Only the state can actually grant charters, but Booker has done everything in his power to create a receptive climate for charters in Newark.
During his first term, seven charter schools have either opened or expanded in Newark, with the number of students in charters increasing from about 3,500 to 6,400, or about 14 percent of the overall student population. Booker ultimately hopes to increase that figure to as much as 25 percent. He has laid the groundwork for that expansion by brokering the establishment of the Newark Charter School Fund, a coalition of four major national foundations—Gates, Walton, Fisher and Robertson—that has invested $18 million. Four local foundations—Victoria, Prudential, GEM and MJC Amelior have also signed on, committing another $4 million for future projects. Thanks to the creation of the Fund, two leading charter school organizations, KIPP and North Star, have pledged to open as many as 18 new schools in Newark over the next decade.
Largely through the Fund, the city also has signed contracts with several “non-traditional” organizations that prepare teachers and school leaders, including Teach for America, Building Excellent Schools, New Teachers for New Schools and the New Teacher Project, to create what Booker calls “a pipeline of human capital” into the schools. Last year, the Fund covered the full cost of each certified teacher placed in a district or charter school in Newark, and also covered the full cost of the one-year residencies required for teachers brought in by Building Excellent Schools and New Leaders for New Schools.
Most recently, the city and the Newark Charter School Fund have partnered with a private developer, Ron Beit, on an agreement for a project called Teacher Village, which will create three new charter schools—including one led by KIPP and another by Discovery, another successful group—and on-site housing for teachers across an eight-block downtown area in the Central Ward.
With New Jersey’s recent election of a Republican, Chris Christie, as Governor, and with Christie’s appointment of Bret Schundler—formerly Mayor of Jersey City, and an outspoken proponent of school choice—as state education commissioner, the long-term outlook for charter school development seems especially bright. Newark, too, has a new schools superintendent—former Washington, D.C., schools chief Clifford Janey—and he is much more open to charter school development than his predecessor.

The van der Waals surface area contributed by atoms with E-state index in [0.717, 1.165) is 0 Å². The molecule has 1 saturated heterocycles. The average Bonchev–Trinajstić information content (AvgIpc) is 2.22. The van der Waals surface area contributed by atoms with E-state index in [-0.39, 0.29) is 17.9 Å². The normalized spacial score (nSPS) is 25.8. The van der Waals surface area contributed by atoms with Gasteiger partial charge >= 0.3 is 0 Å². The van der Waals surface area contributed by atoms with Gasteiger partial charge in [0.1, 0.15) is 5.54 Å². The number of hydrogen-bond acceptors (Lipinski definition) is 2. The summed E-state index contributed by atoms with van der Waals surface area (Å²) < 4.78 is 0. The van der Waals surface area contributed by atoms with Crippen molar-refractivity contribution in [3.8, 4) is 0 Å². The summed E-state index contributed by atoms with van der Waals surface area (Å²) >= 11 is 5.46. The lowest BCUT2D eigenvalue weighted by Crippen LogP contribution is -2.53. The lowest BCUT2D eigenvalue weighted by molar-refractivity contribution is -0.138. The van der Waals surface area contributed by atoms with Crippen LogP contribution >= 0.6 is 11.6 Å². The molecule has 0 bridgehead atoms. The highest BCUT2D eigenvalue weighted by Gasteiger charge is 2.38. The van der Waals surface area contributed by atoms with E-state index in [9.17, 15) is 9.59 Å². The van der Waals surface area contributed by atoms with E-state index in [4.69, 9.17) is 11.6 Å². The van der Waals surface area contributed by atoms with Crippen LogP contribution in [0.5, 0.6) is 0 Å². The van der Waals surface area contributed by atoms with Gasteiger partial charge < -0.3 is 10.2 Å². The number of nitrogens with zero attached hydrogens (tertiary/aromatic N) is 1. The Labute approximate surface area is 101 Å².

But what really makes school development in Newark unique is that, ultimately, it is not all or even primarily about charters. Indeed, that was the city’s pitch to the four national foundations now represented in the Newark Charter School Fund.
“They had pooled their resources to prove that you could create a vibrant, highly successful charter sector to sit beside and hopefully help a traditional district,” says De’Shawn Wright, Booker’s top education advisor. “They had looked at the top 100 urban environments with charters and decided which would be most ready for significant investment, and initially they decided on Newark, Washington, D.C., and New Orleans. And we said to them, great, we support what you want—the Mayor does not see charters as a universal panacea, he believes a majority of kids will always be in traditional public school districts. But Newark is the only place to do it. Because in New Orleans, the charter sector is completely replacing the public school sector, which was essentially wiped out in Hurricane Katrina. And in D.C., 40 percent of their kids are already in charters, and they’ve been so aggressive about it that those schools are mirroring the traditional public schools. The kids are faring about the same. But Newark, in part because the state has been so stringent about approving charters, has a smaller number of charters and they’ve been doing a great job.”
Similarly, the Teacher Village complex will house teachers from both charters and traditional district schools, and the deal with the alternative teacher preparation organizations will provide teachers for Newark’s district schools as well as for charters.
“We said, the last thing we want is for there to be a fight for talent, and the district has to benefit from the influx of high-quality educators from this,” Wright says. “The superintendent didn’t have the resources to invest in it, so the Fund covered 100 percent of the first year for him.” Ultimately, Wright says, the city doesn’t care whether these new teachers end up in charters or district schools. “As long as you’re in a Newark school, our investment is paying off.”
Once a Brick Citizen…previous page
Booker’s quest for mayoral control of Newark’s schools highlights perhaps the biggest question people have about him.
“I don’t think people are worried about him having mayoral control—it’s a question of who will come after him,” says Dan Gohl, Executive Officer for Innovation and Change serving under Newark’s schools superintendent.
It will take another four years, and perhaps longer, to judge the sum of Cory Booker’s accomplishments in Newark. There are those who feel that if, as he has indicated, he moves on after two terms in office, it will mean that the job was only a way station in his career. Perhaps they are grudgingly expressing the fear that, however unsatisfying life has been, the specter of a Newark without the idealism and energy of Cory Booker is a lot more frightening. By the same token, it’s hard to imagine Booker without the city he has made his personal quest.
“I feel like Newark has given me the greatest blessings of my life, beyond my family,” he said last year. “Newark is often called ‘Brick City.’ And people think it’s because of the architecture, but I always say it’s because of the people. That they’re strong, they’re hard, they’re resilient, they’re enduring. And when folks come together in Newark—like bricks—there’s nothing they can’t build or create. And so to have the chance to work on a daily basis with this spirit, it’s a gift.”